February is dental health month. Many clinics will try to do a whole bunch of dental cleanings this month, but we (and more and more veterinarians) have moved well beyond that. Dentistry is a year-round problem.

Dental care is much more important than we thought thirty years ago when I was lucky enough to study with Dr. Peter Emily. Dr. Emily was one of the pioneers of veterinary dentistry. At a time, when dentistry was thought to be a special pet issue, he taught advanced classes. But even then, we knew that broken teeth caused pain. That is why I went to the extra classes to do root canals to save teeth and relieve pain. But the true understanding of periodontal disease and how it shortened life was not really understood.
Now it is understood that dental health is not only what is seen or smelled from the mouth. Periodontal disease allows bacteria to get into the bloodstream. Once there it moves to the heart and the kidneys and reduces the lifespan by 20 to 30%. That can mean multiple years off your pet’s life. I like my pets to live as long as possible.

A year and a half ago, I realized that my advanced dental course information had been surpassed by modern techniques. What had been way ahead of cutting-edge medicine was now back from the edge. I committed to doing a better job in dentistry. I signed up for a mastermind class on dentistry. In addition to the 66 hours of class work, there are quizzes, once a month seminar and consultation with the board-certified veterinary dentist that runs this. After class completion, there is a ten-day hands-on class for really advances techniques. Although I may not do that course, we are doing some pretty neat things.

Although we have had digital dental radiographs for a couple of decades, new software and intraoral plates allow us to see more. We have practiced, and views are more diagnostic than ever before. Stephanie and I both have taken classes on improving the Dental Service Protocol; Radiographic Interpretation and Surgical Extractions; Client Education; Treatment of Common Procedures and Charting Tips and Tricks; and multiple sessions on Veterinary Dental Radiographic Positioning & Technique. And that is just the first course of six with multiple modules in each of the others.

But the things that we can do now are exciting! Many are even less expensive than extractions or prior treatments. Regional Nerve Blocks allow pets to be under a lower level of anesthesia making it safer. Chai Lei and Ling Lei both love to eat ice. (Never more than three cubes because the teeth become brittle and break.) They had slab fractures of the carnassial (or eye) teeth.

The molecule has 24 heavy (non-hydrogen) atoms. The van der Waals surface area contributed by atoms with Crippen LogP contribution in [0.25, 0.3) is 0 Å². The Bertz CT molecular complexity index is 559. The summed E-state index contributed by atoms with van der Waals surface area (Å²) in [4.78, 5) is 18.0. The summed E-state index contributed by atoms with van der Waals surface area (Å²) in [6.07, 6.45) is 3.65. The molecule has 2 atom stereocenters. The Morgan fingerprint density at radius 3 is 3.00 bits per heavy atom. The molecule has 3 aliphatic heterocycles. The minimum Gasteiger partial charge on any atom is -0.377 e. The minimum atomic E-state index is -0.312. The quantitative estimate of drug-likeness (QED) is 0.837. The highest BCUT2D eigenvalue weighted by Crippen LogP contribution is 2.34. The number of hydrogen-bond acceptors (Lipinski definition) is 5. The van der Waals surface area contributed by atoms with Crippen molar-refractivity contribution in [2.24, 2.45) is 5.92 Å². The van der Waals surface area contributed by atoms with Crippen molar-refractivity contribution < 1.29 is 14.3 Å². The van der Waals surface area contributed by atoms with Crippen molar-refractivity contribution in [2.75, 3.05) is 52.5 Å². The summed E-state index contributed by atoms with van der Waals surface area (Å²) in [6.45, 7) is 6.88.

Because the enamel was off and the dentin exposed, the tooth would have had an early death from the bacteria that could now gain access to the pulp chamber. They both had a bonding agent to fix the teeth, seal the dentin and restore function. Maggie had the same bonding agent on her canine teeth to replace some of the resorptive lesions from the epulis growth. Whiskey had some on his teeth after his bite abnormality damaged his canine teeth. Brandy had carnassial teeth that were damaged by trauma before they erupted. We reconstructed a tooth crown out of bonding agent. All of these procedures cost half or less what it would cost to cut out these deep-rooted teeth.

Better radiographs also mean that we can determine which teeth have abscesses earlier. You can bet those hurt, but the tooth crown can look great for a year or so. In earlier cases, we can reverse the progression of periodontal disease and save teeth with gel matrix antibiotics and artificial bone grafts. Feline stomatitis (a frustrating, severe inflammation of the oral mucosa) can sometimes be treated without removing all of the teeth. Radiographs are the only way to diagnosis teeth cysts and allow diagnoses before there is a jaw fracture or a nasal fistula.

Cali was only seven months old, but when she was in as a new patient spay, we saw that her canines were base narrow and therefore forcing holes in the roof of her mouth. We cleaned the pus out of the pockets and put an acrylic plate in the roof of her mouth. This plate not only protects the roof of her mouth, but it is molded in such a way to guide the teeth to migrate away from the roof of her mouth, so it doesn’t hurt every time she closes her mouth. Whiskey had a similar problem, but in his case, I removed two incisors and contoured the bone to allow his teeth to comfortably ride in his mouth.

So, February may be dental health month, but just like the rest of the year, we schedule no more than two dental cleanings a day. We want to give our patients all the individual care that they may need. Dental health is important all year. Anything that means pets live longer and live happier needs to be important all the time.

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